profound social inequalities, with very high levels of poverty, and with an insufficient economic growth where the population had a relative dissatisfaction with the results of democracy." 15% of rural Hondurans have a 40 years or less life expectancy; 20.4% of the adults remain illiterate. The UNDP concluded that "the time for change is now."
Until Zelaya tried to incorporate democracy into the governing equation, Honduras' elite with US banking and corporate backing, exercised a seemingly perfect recipe: people vote but don't change anything. Congress and Courts belong to the rich and powerful who also control the military in cooperation with the Pentagon. Washington provided aid. The School of the Americas trained Honduran officers.
For Zelaya, the UNDP Report coincided with a brutal fact. Switzerland and Honduras each have 7 million people. Swiss yearly average income is $53 thousand; Hondurans $2K. When Zelaya began to act on his "obligation" to meet peoples' needs the rich in Tegucigalpa and some of the powerful of Washington reacted: a coup. This déjà vu experience to millions of Latin Americans changed, however, when the OAS voted to reject the "de facto" government. One hundred and ninety two countries also refused to recognize the "putschists."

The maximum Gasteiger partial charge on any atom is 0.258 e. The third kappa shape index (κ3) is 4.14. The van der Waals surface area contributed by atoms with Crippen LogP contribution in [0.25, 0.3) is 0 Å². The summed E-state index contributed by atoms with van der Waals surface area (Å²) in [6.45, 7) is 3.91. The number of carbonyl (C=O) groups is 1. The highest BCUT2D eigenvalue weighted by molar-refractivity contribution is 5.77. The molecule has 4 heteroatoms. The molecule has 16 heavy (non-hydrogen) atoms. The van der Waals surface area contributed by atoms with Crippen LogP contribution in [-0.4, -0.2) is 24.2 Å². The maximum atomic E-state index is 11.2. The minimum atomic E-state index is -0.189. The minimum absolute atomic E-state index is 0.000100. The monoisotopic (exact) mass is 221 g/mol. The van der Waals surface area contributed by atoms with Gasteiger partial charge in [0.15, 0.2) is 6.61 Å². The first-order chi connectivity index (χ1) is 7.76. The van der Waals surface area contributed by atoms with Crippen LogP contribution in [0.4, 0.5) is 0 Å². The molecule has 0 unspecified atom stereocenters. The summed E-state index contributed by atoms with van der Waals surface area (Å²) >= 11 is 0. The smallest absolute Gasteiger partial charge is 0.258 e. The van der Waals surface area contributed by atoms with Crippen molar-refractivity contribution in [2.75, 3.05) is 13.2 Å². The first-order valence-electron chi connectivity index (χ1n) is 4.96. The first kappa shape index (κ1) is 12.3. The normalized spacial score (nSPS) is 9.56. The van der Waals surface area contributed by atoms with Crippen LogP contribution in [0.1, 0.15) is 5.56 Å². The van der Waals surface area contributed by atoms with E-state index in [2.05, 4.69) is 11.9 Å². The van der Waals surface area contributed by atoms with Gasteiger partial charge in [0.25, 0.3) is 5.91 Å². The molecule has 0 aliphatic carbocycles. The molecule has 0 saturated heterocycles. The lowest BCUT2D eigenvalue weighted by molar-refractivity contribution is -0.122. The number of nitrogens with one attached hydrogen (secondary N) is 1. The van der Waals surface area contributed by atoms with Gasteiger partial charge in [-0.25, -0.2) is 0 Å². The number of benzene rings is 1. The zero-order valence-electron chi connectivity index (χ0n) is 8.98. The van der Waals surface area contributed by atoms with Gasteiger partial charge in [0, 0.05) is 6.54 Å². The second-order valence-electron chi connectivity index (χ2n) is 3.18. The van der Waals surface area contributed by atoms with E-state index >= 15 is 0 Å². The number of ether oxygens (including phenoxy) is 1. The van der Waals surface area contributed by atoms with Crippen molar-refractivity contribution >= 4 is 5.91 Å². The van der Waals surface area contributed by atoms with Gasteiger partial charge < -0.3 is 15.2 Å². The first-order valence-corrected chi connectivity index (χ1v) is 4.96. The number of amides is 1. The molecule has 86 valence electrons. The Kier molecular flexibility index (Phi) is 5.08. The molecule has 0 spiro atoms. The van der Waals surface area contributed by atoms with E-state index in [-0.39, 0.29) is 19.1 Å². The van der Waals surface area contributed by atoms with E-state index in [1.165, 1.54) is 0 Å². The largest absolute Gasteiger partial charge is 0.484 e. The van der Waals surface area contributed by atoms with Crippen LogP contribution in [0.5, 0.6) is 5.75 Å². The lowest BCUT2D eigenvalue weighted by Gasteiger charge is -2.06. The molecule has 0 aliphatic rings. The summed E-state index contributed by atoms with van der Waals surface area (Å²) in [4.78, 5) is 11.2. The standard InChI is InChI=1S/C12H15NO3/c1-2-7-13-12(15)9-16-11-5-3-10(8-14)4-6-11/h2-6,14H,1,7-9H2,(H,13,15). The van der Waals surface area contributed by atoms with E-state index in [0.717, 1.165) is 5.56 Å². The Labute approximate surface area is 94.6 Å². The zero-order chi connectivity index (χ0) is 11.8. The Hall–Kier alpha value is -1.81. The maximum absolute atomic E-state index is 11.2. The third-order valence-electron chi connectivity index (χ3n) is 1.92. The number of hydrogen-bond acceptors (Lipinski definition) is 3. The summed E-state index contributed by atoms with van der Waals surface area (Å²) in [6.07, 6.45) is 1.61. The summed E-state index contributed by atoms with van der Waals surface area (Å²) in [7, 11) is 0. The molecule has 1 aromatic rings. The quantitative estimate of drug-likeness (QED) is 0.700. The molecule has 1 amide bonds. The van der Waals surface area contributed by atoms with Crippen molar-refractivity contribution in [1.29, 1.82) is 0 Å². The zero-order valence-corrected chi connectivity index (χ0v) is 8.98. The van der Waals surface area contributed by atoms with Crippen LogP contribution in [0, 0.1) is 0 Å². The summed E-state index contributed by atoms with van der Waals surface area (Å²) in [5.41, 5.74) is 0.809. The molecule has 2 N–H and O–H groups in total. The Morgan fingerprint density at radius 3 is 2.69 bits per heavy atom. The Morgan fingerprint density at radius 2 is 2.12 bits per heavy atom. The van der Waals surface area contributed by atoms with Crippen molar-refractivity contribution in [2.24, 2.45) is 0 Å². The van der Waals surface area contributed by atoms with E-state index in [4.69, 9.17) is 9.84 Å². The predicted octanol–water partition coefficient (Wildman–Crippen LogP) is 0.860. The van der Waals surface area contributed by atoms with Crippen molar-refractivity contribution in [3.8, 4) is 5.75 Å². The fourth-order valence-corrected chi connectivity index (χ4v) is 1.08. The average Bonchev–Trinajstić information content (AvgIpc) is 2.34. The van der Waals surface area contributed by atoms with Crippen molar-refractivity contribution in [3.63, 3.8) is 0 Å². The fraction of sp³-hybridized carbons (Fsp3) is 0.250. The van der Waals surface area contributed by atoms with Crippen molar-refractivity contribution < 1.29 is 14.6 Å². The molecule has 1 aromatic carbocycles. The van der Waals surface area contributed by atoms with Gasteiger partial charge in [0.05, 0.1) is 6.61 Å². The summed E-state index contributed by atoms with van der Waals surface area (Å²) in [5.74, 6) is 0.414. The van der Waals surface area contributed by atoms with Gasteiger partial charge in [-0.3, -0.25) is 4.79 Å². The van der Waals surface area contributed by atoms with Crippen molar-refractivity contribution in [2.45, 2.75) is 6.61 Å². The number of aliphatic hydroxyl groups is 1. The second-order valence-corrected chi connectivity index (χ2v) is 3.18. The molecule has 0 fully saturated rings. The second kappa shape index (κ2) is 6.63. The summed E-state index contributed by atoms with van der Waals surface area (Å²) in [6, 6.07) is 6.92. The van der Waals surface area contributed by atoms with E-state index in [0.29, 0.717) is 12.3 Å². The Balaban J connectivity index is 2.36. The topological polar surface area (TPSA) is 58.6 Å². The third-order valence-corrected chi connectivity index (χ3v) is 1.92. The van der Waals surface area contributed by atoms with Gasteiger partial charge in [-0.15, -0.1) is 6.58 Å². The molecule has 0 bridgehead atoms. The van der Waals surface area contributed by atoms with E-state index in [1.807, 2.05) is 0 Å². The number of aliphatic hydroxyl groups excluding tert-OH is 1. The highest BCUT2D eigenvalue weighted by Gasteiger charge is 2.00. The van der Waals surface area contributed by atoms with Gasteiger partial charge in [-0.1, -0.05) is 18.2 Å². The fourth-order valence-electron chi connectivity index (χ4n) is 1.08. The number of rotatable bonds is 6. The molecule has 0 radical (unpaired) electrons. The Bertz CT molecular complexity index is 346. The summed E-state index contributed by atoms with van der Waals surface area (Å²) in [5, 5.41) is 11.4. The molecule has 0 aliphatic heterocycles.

Coup defenders like the Honduran Catholic and Protestant hierarchy and right wing anti-Castroites of Miami applauded the "rescue of Honduras from the claws of Chavism."
The polarized drama descended toward farce, however, when Costa Rican President Oscar Arias did not arrest the kidnappers, impound their military plane and demand the surrender of the illegitimate gang in Tegucigalpa. Instead, he allowed them to return. No high official or mainstream reporter has yet suggested Arias aided and abetted a kidnapping and coup even when Collaborator Arias became Mediator Arias.
Twenty years ago, Arias refused to allow US bases in Costa Rica for its illicit war against
Nicaragua. His one act of "disobedience" won him a Nobel Prize. Since then, he has shown loyalty to Washington's and Wall Street policies.
Arias followed US dictates by not befriending Hugo Chavez, Fidel Castro or any serious "change" talker. Zelaya disobeyed. Washington, faced with a unanimous OAS, formally disapproved of the coup. But Secretary Clinton wouldn't call it a coup and proposed that Zelaya return with "reduced powers." She wanted a coalition government to further weaken him and no punishment for the coup-maker. This plan would also cost Zelaya control of the Honduran military.
Clinton's formula calls for early elections, a phenomenon US Presidents hail -- when they benefit US interests. Elected governments helping the poor and reducing US corporate interests beget US-backed coups. Washington insists they obey term limits and abide by their Constitution which State Department officials have apparently not read.
- U.S. Department of State, 2008 Human Rights Report: Honduras. February 25, 2009.
- J. MacDonald, Expresión de la pobreza en la ciudad, Reunión Grupo de Expertos sobre Pobreza Urbana en America Latina y el Caribe, 27-28 de Enero 2003, p 4-5.